An artist's rendition shows an Earth-like planet, right, orbiting… (European Southern Observatory )
Scientists have spent years hunting for Earth-like planets orbiting stars elsewhere in the galaxy. Now they have found one that's a relative stone's-throw away.
The so-called exoplanet — a planet beyond our solar system — is circling Alpha Centauri B, just 4.37 light-years from Earth. A mere 3.7 million miles from the star's surface, it is far too hot to support life. But there's a chance that another planetary sibling may reside in the system's so-called habitable zone, where liquid water could exist, scientists say.
The discovery, described in Thursday's edition of the journal Nature, has further whet planetary scientists' appetite for finding nearby Earth-like planets — ones close enough for humans to potentially visit one day.
"It's the most reasonable star to think about going to, and now we know there's a planet around it," said Nick Gautier, deputy project scientist for NASA's planet-hunting Kepler space telescope, who wasn't involved in the discovery. "So that's pretty exciting."
Astronomers have confirmed the existence of more than 800 exoplanets orbiting sun-like stars since the first was discovered in 1995. Since its launch in 2009, Kepler has picked out more than 2,300 potential candidates by staring at roughly 150,000 stars and waiting for them to blink — a telltale sign that a planet is crossing in front of a star and casting a tiny shadow of sorts that the Kepler telescope can measure.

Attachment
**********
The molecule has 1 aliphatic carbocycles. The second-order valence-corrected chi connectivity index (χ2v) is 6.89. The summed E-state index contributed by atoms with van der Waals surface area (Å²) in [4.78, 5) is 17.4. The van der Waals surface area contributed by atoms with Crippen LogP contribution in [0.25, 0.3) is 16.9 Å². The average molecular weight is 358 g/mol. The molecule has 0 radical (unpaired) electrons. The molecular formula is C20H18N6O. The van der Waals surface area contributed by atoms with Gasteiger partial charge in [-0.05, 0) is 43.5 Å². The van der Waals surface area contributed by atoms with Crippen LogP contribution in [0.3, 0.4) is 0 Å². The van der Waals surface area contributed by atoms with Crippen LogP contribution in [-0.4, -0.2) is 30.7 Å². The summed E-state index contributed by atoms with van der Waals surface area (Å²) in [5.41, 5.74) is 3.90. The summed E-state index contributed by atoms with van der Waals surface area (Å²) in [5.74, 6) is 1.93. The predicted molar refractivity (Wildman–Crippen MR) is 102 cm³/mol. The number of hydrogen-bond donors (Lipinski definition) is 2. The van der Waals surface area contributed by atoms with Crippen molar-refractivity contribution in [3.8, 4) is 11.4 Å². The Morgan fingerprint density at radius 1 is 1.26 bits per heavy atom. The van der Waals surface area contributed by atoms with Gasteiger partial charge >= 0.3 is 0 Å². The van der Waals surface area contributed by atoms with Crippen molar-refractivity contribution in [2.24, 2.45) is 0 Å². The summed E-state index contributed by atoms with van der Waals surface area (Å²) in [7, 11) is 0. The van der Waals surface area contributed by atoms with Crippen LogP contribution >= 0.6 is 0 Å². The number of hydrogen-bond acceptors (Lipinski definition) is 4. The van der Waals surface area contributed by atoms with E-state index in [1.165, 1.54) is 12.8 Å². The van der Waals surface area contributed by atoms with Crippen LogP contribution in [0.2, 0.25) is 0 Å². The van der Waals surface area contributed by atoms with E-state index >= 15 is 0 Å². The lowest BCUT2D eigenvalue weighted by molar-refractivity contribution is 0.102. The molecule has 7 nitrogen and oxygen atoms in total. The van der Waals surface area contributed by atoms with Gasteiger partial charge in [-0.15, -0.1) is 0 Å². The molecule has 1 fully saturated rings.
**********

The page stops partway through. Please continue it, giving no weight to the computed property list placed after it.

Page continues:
Many of these far-away planets are large, easy-to-spot gas giants, like Jupiter or Saturn. Scientists have to wait to see them transit across a star to detect them, because they're otherwise far too small and dim to be spotted with a telescope.
But planets do exert a tiny gravitational pull on the star, causing it to wobble. That wobble can be measured by tracking how much its motion squeezes and stretches the wavelengths of light that scientists see coming from the star. The relatively weak signal can be obscured by "noise," such as the light coming from a companion star or idiosyncrasies of the star's own behavior.
A European team of planetary scientists using the La Silla Observatory in Chile were measuring the wobble in the light coming from Alpha Centauri B between February 2008 and July 2011. The scientists hadn't even started out expecting to find a planet — they were looking to figure out how best to filter out all the "noise" when looking for planets. But after sifting through hundreds of measurements, the planet's signal emerged.
This new planet orbits so close to its star — it's 25 times closer to its star than the Earth is to the sun — that its effect on the star's wobble was easier to pick up than Earth's would be. That wobble was clocked at 51 centimeters per second, roughly five times stronger than the Earth's effect on the sun.
This planet is too close to its star for comfort — it takes just three days, five hours and 40 minutes to orbit its star, and its surface is roughly 2,200 degrees Fahrenheit, according to study leader Xavier Dumusque, a planetary scientist at the University of Geneva in Sauverny, Switzerland.
But at an estimated minimum of 1.13 Earth masses, it's probably a rocky body, researchers said. And since low-mass planets are thought to form in multi-planet systems, Gautier said, there might very well be another Earth-sized planet in the habitable zone.
Such a planet wouldn't even need to be as far out as Earth, he added — Alpha Centauri B is smaller and cooler than the sun, so a planet could perhaps be habitable in a tighter orbit than Earth's.